Hannah Villiger: Amaze Me
Madeleine Schuppli & Yasmin Afschar
In collaboration with Foundation
THE ESTATE OF HANNAH VILLIGER
4 January – 2 July 2023
Running from 4 January to 2 July 2023, Muzeum Susch presents Hannah Villiger: Amaze Me, a comprehensive survey dedicated to the Swiss artist Hannah Villiger (1951-1997) with contributions from contemporary artists Alexandra Bachzetsis, Lou Masduraud (b. 1990) and Manon Wertenbroek (b. 1991).
The exhibition Hannah Villiger: Amaze Me offers new perspectives on the work of this important Swiss artist. Hannah Villiger’s (1951–1997) large-format works based on Polaroid photographs make a lasting contribution to the genre of the self-image within art history. At the same time, her explorations of the body can be discussed against the background of numerous contemporary themes.
Muzeum Susch is hosting the largest presentation of Hannah Villiger’s work in fifteen years. The exhibition spans her oeuvre, from the drawings she made in the 1970s to the black-and-white photographs and works with the Polaroid camera that she created from the 1980s onwards. These fragmentary close-ups of her own body, greatly enlarged via an internegative and mounted on aluminium, are presented individually or assembled into space-related ensembles. The results are unlimited possibilities of at times spectacular views of the body. On display are vintage prints, existing though often still unknown individual works, as well as so-called blocks, large-format assemblages of up to fifteen square picture panels. Some of these will be shown for the first time in the exhibition in Susch.
The exhibition expands the view of Villiger to include contemporary themes and issues. The focus is on the representation of the female body, one’s own perspective, as well as that of others, on the human physique, its classification in the media, questions of surface, space and body, and the objectification of the body. In Villiger’s work, the skin – where humans enter a dialogue with their environment – is a setting for highly topical questions of gender and ethnicity, as well as vulnerability and healing. The body was the artist’s primary working material. We encounter it abstracted or deconstructed; it can be human, but also of plant or artificial origin. Although Villiger’s early death brought her oeuvre to an abrupt end, her works point unwaveringly to the present.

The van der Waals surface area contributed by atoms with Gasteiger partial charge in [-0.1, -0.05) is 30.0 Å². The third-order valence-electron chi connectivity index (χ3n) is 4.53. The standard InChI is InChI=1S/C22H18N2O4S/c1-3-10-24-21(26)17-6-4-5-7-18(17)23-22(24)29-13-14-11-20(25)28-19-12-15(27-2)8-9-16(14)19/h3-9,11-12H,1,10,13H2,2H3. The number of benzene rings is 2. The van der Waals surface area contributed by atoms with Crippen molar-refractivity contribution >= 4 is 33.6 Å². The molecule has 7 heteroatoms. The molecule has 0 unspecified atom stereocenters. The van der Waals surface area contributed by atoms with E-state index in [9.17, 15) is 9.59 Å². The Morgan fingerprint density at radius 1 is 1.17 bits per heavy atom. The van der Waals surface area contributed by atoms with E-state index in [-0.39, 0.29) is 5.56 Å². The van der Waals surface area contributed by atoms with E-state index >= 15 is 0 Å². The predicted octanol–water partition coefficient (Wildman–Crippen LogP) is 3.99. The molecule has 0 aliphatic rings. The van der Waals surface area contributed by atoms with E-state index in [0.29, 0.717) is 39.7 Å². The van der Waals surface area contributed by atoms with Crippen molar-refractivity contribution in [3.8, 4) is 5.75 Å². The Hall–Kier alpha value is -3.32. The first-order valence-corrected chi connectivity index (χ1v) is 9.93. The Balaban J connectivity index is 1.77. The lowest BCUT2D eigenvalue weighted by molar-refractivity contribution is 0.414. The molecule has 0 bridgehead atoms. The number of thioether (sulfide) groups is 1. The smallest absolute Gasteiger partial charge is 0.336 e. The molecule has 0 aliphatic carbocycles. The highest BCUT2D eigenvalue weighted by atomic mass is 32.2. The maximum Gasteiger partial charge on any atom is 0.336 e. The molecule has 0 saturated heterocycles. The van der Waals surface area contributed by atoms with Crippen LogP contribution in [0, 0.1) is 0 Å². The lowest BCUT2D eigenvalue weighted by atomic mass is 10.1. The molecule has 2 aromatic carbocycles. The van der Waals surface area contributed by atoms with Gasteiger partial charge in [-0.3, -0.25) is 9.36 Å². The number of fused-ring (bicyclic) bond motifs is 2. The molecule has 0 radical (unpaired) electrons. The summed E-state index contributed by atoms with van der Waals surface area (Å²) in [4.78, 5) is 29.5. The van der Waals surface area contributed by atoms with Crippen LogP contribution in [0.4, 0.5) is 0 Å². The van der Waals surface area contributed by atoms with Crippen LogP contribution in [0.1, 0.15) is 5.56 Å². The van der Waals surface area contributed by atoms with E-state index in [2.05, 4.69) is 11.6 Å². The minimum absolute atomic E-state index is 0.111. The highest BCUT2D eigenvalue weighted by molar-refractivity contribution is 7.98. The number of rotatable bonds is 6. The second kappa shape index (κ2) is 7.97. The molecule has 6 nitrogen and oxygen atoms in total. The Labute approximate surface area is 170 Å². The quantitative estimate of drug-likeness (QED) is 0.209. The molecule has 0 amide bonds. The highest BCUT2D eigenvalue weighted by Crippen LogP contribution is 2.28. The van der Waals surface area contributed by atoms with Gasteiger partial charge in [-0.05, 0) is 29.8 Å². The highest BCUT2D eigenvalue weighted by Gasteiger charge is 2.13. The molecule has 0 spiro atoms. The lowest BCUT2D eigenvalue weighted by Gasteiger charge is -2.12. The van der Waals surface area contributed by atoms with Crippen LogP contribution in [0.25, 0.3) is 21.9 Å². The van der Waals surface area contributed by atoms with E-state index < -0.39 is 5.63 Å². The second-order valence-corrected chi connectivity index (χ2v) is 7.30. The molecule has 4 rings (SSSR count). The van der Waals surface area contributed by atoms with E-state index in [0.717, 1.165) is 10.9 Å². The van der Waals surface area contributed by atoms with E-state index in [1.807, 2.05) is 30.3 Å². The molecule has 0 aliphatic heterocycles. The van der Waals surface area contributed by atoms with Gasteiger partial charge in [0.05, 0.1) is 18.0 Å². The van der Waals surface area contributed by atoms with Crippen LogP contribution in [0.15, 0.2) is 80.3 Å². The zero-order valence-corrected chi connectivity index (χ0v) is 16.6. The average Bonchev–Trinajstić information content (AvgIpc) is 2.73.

The undiminished relevance of Villiger’s work is underscored by the inclusion of works by the contemporary artists Alexandra Bachzetsis, Lou Masduraud and Manon Wertenbroek. These younger women artists present thematically related works – distributed throughout the entire exhibition – in dialogue with Villiger and at the same time represent strong contemporary positions. The artists have been selected based on their exploration of similar themes to those of Villiger. Bachzetsis in collaboration with Julia Born presents This Side Up, a video installation of the artist moving in all directions in a confined space, much like the way Villiger writhes, turns and shapes her own body under the eye of her Polaroid camera. Masduraud presents Petrifying basin (kisses with the nymphs), a sculptural installation and small wall objects that playfully and sensually rethink organic life and anchors mythological traditions in the present day. And finally, Wertenbroek presents a selection of objects addressing the boundaries between the skin and surrounding world and reflects on themes such as unveiling and veiling
The exhibition is accompanied by a monograph on the latest research on Hannah Villiger’s practice and influence. Villiger is often likened to an artist’s artist, which has inspired the editors to invite artists who knew her to contribute texts, including Katja Schenker, Beat Streuli, and Claudia and Julia Müller. The book, part of a series of monographs by Muzeum Susch and Skira, will be published in March 2023.
The project can be realized thanks to the valuable collegial support of Foundation THE ESTATE OF HANNAH VILLIGER.
Hannah Villiger (1951-1997) grew up as the fourth of five children in Cham (CH). After completing her studies at the School of Applied Arts in Lucerne, Villiger spent a period travelling and living between Toronto, Rome, Montefalco and Switzerland until she finally settled in Basel in 1977. In Basel, she produced her first black-and-white photographs as well as wood and Plexiglas objects. In 1980 Villiger fell ill with open tuberculosis and spent a month isolated in the Basel Cantonal Hospital, followed by a stay in a sanatorium in Davos. Despite her poor health, Villiger continued to create and exhibit her work. From 1981 to 1982 she undertook a world road-trip with Susan Wyss, with whom she had been in a relationship since 1975. In the early 1980s, Villiger began to use Polaroid cameras primarily to explore her body, serving as a working material, and increasingly moved away from the classic black-and-white and colour photographs. In 1988 in Paris, she met Mouhamadou Mansour ("Joe") Kébé, with whom she had a son with in 1991. Between 1992 and 1997, Villiger taught at the Basel School of Art and Design.She died of heart failure in 1997.
During her lifetime, Villiger’s work was included in major institutional exhibitions and biennales including at the 22nd Bienal de São Paulo, Brazil (1994), Kunsthalle Basel (1985), 9th Biennale de Paris (1975) and the 1st
and 3rd Biennal of Swiss Art (1971 and 1978), Kunsthaus Zurich. Posthumous solo exhibitions have been held at Kunsthalle Basel (2001); Kunsthalle Bonn (2001); nGbK Neue Gesellschaft für bildende Kunst, Berlin (2002); MAMCO Musée d'art moderne et contemporain, Geneva (2007); Museum für Gegenwartskunst, Basel (2008); Centre culturel suisse, Paris (2012); and Istituto Svizzero di Roma (2021).
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